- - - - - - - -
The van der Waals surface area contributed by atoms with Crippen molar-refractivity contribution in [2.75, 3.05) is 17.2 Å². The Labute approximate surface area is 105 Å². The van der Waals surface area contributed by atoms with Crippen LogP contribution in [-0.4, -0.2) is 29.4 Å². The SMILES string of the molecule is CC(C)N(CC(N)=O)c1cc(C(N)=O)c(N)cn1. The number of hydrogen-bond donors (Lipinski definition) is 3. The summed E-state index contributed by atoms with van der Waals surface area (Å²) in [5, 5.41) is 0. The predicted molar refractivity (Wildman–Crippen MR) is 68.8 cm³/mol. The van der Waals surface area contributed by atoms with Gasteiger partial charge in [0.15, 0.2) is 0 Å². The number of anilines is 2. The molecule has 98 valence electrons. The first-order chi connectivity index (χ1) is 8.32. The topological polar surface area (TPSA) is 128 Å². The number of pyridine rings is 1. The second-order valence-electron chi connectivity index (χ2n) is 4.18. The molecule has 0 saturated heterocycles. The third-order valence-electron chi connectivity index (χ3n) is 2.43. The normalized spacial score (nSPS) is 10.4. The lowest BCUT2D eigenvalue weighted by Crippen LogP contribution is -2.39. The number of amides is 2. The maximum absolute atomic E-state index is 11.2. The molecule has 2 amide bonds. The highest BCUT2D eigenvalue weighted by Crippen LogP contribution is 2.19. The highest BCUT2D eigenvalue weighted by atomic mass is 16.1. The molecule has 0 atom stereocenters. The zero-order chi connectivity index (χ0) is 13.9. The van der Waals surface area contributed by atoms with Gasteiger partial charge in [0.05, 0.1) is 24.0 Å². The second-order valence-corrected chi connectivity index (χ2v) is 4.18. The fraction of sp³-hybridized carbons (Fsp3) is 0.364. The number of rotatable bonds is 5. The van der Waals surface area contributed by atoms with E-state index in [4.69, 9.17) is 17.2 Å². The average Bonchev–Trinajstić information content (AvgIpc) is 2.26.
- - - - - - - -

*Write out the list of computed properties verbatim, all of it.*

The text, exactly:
The van der Waals surface area contributed by atoms with Crippen molar-refractivity contribution in [2.75, 3.05) is 17.2 Å². The Labute approximate surface area is 105 Å². The van der Waals surface area contributed by atoms with Crippen LogP contribution in [-0.4, -0.2) is 29.4 Å². The SMILES string of the molecule is CC(C)N(CC(N)=O)c1cc(C(N)=O)c(N)cn1. The number of hydrogen-bond donors (Lipinski definition) is 3. The summed E-state index contributed by atoms with van der Waals surface area (Å²) in [5, 5.41) is 0. The predicted molar refractivity (Wildman–Crippen MR) is 68.8 cm³/mol. The van der Waals surface area contributed by atoms with Gasteiger partial charge in [0.15, 0.2) is 0 Å². The number of anilines is 2. The molecule has 98 valence electrons. The first-order chi connectivity index (χ1) is 8.32. The topological polar surface area (TPSA) is 128 Å². The number of pyridine rings is 1. The second-order valence-electron chi connectivity index (χ2n) is 4.18. The molecule has 0 saturated heterocycles. The third-order valence-electron chi connectivity index (χ3n) is 2.43. The normalized spacial score (nSPS) is 10.4. The lowest BCUT2D eigenvalue weighted by Crippen LogP contribution is -2.39. The number of amides is 2. The maximum absolute atomic E-state index is 11.2. The molecule has 2 amide bonds. The highest BCUT2D eigenvalue weighted by Crippen LogP contribution is 2.19. The highest BCUT2D eigenvalue weighted by atomic mass is 16.1. The molecule has 0 atom stereocenters. The zero-order chi connectivity index (χ0) is 13.9. The van der Waals surface area contributed by atoms with Gasteiger partial charge in [0.05, 0.1) is 24.0 Å². The second-order valence-corrected chi connectivity index (χ2v) is 4.18. The fraction of sp³-hybridized carbons (Fsp3) is 0.364. The number of rotatable bonds is 5. The van der Waals surface area contributed by atoms with E-state index in [4.69, 9.17) is 17.2 Å². The average Bonchev–Trinajstić information content (AvgIpc) is 2.26.